The formal study of language is often considered to have started in India with Pāṇini, the 5th
century BC grammarian who formulated 3,959 rules of Sanskrit morphology. However,
Sumerian scribes already studied the differences between Sumerian and Akkadian grammar
around 1900 BC. Subsequent grammatical traditions developed in all of the ancient cultures that
adopted writing.
In the 17th century AD, the French Port-Royal Grammarians developed the idea that the
grammars of all languages were a reflection of the universal basics of thought, and therefore that
grammar was universal. In the 18th century, the first use of the comparative method by British
philologist and expert on ancient India William Jones sparked the rise of comparative
linguistics.The scientific study of language was broadened from Indo-European to language in
general by Wilhelm von Humboldt. Early in the 20th century, Ferdinand de Saussure introduced
the idea of language as a static system of interconnected units, defined through the oppositions
between them.
By introducing a distinction between diachronic and synchronic analyses of language, he laid the
foundation of the modern discipline of linguistics. Saussure also introduced several basic
dimensions of linguistic analysis that are still fundamental in many contemporary linguistic
theories, such as the distinctions between syntagm and paradigm, and the Langue-parole
distinction, distinguishing language as an abstract system (langue), from language as a concrete
manifestation of this system (parole).
11. Contemporary Linguistics
In the 1960s, Noam Chomsky formulated the generative theory of language. According to this
theory, the most basic form of language is a set of syntactic rules that is universal for all humans
and which underlies the grammars of all human languages. This set of rules is called Universal
Grammar; for Chomsky, describing it is the primary objective of the discipline of linguistics.
Thus, he considered that the grammars of individual languages are only of importance to
linguistics insofar as they allow us to deduce the universal underlying rules from which the
observable linguistic variability is generated.
In opposition to the formal theories of the generative school, functional theories of language
propose that since language is fundamentally a tool, its structures are best analyzed and
understood by reference to their functions. Formal theories of grammar seek to define the
different elements of language and describe the way they relate to each other as systems of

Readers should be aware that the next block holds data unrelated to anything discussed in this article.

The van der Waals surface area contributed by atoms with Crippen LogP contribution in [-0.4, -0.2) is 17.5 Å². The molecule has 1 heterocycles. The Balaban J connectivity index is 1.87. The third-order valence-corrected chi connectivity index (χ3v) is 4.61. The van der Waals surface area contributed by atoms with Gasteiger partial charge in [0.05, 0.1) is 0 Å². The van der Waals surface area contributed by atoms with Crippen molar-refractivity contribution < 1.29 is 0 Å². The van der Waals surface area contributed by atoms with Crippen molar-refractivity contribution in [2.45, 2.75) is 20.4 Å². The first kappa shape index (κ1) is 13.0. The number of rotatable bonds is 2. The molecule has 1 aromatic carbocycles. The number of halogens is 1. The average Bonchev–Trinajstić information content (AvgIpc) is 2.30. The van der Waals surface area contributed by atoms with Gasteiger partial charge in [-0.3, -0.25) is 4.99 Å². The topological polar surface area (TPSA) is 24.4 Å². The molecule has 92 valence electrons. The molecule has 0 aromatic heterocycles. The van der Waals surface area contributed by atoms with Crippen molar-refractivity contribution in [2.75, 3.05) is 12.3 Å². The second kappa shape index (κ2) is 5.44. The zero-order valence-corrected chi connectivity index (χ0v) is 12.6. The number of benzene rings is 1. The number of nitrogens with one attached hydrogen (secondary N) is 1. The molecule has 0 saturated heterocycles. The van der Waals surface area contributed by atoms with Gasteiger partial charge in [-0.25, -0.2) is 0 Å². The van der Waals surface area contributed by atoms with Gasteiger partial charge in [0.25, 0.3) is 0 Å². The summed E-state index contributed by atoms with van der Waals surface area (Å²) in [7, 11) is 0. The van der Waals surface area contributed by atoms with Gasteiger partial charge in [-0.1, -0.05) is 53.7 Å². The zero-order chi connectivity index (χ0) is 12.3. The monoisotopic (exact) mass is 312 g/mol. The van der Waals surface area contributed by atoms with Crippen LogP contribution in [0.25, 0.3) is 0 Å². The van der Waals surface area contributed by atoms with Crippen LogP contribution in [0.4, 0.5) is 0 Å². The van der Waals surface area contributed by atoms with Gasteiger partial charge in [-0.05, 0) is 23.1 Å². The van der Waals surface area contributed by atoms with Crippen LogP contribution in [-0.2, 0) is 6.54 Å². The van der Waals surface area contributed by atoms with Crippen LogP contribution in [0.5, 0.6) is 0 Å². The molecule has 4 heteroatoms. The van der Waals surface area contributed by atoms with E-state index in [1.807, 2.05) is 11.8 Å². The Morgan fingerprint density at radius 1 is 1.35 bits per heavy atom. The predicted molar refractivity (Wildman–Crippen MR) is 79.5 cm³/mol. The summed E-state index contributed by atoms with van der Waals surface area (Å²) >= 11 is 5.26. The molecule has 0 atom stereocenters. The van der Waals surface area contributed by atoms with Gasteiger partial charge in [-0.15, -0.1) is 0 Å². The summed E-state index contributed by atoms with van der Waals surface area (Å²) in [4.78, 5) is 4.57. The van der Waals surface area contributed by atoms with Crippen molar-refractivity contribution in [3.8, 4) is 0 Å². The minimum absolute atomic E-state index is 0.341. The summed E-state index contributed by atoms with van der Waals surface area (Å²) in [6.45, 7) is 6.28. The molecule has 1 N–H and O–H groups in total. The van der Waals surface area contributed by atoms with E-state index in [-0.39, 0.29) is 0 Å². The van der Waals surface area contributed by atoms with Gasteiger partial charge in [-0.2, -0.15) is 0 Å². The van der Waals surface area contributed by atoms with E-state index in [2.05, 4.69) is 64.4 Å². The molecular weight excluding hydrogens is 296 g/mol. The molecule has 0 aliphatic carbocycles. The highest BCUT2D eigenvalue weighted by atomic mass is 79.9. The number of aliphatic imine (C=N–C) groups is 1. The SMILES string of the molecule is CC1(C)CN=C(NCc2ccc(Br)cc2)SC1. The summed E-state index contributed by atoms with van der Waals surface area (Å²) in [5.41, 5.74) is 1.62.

formal rules or operations, while functional theories seek to define the functions performed by
language and then relate them to the linguistic elements that carry them out. The framework of
cognitive linguistics interprets language in terms of the concepts (which are sometimes universal,
and sometimes specific to a particular language) which underlie its forms. Cognitive linguistics
is primarily concerned with how the mind creates meaning through language.
Physiological and neural architecture of language and speech
Speaking is the default modality for language in all cultures. The production of spoken language
depends on sophisticated capacities for controlling the lips, tongue and other components of the
vocal apparatus, the ability to acoustically decode speech sounds, and the neurological apparatus
required for acquiring and producing language.The study of the genetic bases for human
language is still on a fairly basic level, and the only gene that has been positively implied in
language production is FOXP2, which may cause a kind of congenital language disorder if
affected by mutations.
The brain and language
12. Language Areas of the brain. The Angular Gyrus is represented in orange, Supramarginal Gyrus
is represented in yellow, Broca's area is represented in blue, Wernicke's area is represented in
green, and the Primary Auditory Cortex is represented in pink.
The brain is the coordinating center of all linguistic activity; it controls both the production of
linguistic cognition and of meaning and the mechanics of speech production. Nonetheless, our
knowledge of the neurological bases for language is quite limited, though it has advanced
considerably with the use of modern imaging techniques. The discipline of linguistics dedicated
to studying the neurological aspects of language is called neurolinguistics.
Early work in neurolinguistics involved the study of language in people with brain lesions, to see